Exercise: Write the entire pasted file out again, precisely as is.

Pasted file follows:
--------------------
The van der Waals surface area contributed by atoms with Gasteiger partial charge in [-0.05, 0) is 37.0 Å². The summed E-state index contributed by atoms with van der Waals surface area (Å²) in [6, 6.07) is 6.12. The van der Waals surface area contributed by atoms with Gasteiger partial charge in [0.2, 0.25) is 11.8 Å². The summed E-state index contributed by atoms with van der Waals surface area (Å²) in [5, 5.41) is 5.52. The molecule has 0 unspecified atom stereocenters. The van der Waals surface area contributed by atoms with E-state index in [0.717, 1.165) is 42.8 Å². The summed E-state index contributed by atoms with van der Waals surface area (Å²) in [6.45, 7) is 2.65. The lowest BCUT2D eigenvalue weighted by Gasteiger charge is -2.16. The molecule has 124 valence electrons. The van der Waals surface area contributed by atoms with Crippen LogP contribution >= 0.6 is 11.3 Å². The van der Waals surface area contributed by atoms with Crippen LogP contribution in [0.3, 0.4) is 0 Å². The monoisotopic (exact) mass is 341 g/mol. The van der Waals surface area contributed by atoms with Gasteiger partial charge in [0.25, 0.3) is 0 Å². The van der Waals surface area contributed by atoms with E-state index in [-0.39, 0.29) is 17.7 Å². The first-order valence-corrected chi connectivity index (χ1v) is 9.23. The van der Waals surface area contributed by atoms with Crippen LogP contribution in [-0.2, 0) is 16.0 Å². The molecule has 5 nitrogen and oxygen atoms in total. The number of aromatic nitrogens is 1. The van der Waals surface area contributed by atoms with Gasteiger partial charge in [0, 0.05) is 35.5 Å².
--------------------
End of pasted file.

The van der Waals surface area contributed by atoms with Gasteiger partial charge in [-0.05, 0) is 37.0 Å². The summed E-state index contributed by atoms with van der Waals surface area (Å²) in [6, 6.07) is 6.12. The van der Waals surface area contributed by atoms with Gasteiger partial charge in [0.2, 0.25) is 11.8 Å². The summed E-state index contributed by atoms with van der Waals surface area (Å²) in [5, 5.41) is 5.52. The molecule has 0 unspecified atom stereocenters. The van der Waals surface area contributed by atoms with E-state index in [0.717, 1.165) is 42.8 Å². The summed E-state index contributed by atoms with van der Waals surface area (Å²) in [6.45, 7) is 2.65. The lowest BCUT2D eigenvalue weighted by Gasteiger charge is -2.16. The molecule has 124 valence electrons. The van der Waals surface area contributed by atoms with Crippen LogP contribution >= 0.6 is 11.3 Å². The van der Waals surface area contributed by atoms with Crippen LogP contribution in [0.3, 0.4) is 0 Å². The monoisotopic (exact) mass is 341 g/mol. The van der Waals surface area contributed by atoms with Gasteiger partial charge in [0.25, 0.3) is 0 Å². The van der Waals surface area contributed by atoms with E-state index in [-0.39, 0.29) is 17.7 Å². The first-order valence-corrected chi connectivity index (χ1v) is 9.23. The van der Waals surface area contributed by atoms with Crippen LogP contribution in [-0.2, 0) is 16.0 Å². The molecule has 5 nitrogen and oxygen atoms in total. The number of aromatic nitrogens is 1. The van der Waals surface area contributed by atoms with Gasteiger partial charge in [0, 0.05) is 35.5 Å².